IEEE Engineers Honor Medical School with Professional Development Award
WINSTON-SALEM, N.C. – With the joint School of Biomedical Engineering and Sciences slated to begin this summer, the Winston-Salem Section of the Institute of Electrical and Electronics Engineers (IEEE) has presented its Employer Professional Development Award to Wake Forest University School of Medicine for all it already has done to promote engineering.
The award cited "outstanding contributions to continuing education and professional development of employees and the technical professional community in the Triad."
Edward Fuller, the Winston-Salem section chairman, presented the award at a section meeting, crediting the school with saving the section after the downsizing of other area businesses employing engineers, including AT&T.
"At one time in our history, we enjoyed the support of a large contingent of industries which employed most of our members," said Fuller. "With the collapse of these industries, the section almost became inactive."
But the Department of Biomedical Engineering stepped in about 10 years ago to provide continuing support, "hosting dozens of meetings and providing speakers on a number of topics related to continuing education and professional development," Fuller said.
That support will be enhanced by the joint Virginia Tech-Wake Forest University School of Biomedical Engineering and Sciences, which won final approval March 19 and is enrolling students for the fall term.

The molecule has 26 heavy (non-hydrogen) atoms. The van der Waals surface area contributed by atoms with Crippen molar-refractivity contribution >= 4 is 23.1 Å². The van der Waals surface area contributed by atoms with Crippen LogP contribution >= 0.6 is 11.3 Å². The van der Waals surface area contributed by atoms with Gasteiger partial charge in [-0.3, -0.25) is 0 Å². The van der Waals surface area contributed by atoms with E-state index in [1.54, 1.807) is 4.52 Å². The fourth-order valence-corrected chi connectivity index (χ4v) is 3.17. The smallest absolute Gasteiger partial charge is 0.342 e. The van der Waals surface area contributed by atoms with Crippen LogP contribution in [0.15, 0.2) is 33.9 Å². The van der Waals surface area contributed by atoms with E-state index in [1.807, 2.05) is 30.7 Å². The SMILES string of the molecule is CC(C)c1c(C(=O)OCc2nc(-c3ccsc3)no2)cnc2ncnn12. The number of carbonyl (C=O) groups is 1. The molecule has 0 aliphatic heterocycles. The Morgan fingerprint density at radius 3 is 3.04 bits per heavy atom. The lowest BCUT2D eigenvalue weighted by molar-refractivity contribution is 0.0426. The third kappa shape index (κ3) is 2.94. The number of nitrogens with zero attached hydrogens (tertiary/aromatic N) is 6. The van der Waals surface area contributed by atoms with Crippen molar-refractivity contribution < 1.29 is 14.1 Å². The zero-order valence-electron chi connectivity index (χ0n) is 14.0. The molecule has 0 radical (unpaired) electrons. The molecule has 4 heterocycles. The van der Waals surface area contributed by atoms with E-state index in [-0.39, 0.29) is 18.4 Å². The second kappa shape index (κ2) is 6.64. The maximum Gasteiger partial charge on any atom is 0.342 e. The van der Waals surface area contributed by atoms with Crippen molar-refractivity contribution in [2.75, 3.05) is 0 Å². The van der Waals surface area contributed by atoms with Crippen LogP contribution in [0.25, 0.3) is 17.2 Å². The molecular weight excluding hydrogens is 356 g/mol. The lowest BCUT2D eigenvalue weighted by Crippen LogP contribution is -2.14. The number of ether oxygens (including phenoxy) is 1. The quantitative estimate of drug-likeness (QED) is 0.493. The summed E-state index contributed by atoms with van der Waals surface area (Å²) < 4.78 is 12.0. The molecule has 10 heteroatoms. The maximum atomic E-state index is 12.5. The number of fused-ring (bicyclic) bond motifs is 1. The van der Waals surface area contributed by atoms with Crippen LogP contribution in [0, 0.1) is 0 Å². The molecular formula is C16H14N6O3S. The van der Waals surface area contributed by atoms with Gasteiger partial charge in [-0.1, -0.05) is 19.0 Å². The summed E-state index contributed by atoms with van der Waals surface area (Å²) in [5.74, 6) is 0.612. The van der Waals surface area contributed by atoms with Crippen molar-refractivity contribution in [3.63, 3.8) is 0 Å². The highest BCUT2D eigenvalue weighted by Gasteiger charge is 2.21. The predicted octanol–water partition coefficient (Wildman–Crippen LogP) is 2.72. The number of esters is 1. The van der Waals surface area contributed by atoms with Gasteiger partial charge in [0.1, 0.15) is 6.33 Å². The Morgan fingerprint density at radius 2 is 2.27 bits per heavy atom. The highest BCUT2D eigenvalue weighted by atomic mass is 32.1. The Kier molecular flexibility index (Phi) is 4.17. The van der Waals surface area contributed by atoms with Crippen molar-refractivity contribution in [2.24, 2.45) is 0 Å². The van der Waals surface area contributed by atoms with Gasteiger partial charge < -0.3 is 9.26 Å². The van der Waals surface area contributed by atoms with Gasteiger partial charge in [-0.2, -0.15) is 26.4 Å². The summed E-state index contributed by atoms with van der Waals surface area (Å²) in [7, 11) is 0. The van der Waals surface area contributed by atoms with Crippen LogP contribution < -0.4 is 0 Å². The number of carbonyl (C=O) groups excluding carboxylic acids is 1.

Douglas Maynard, M.D., who as chairman of the Department of Radiology was instrumental in starting the Department of Biomedical Engineering, promised that with the new school, "There will be many more engineers here." "There is no new academic program in this whole institution that is more important than what you are doing," said William B. Applegate, M.D., M.P.H., dean of the school of medicine and senior vice president of Wake Forest University Health Sciences in addressing the engineers. "You are more of our future than many other existing programs."
Peter Santago II, chair of biomedical engineering, said the existing graduate students in the department already participate in the chapter and help with programs. Those numbers will swell with the influx of engineering students in the joint school.
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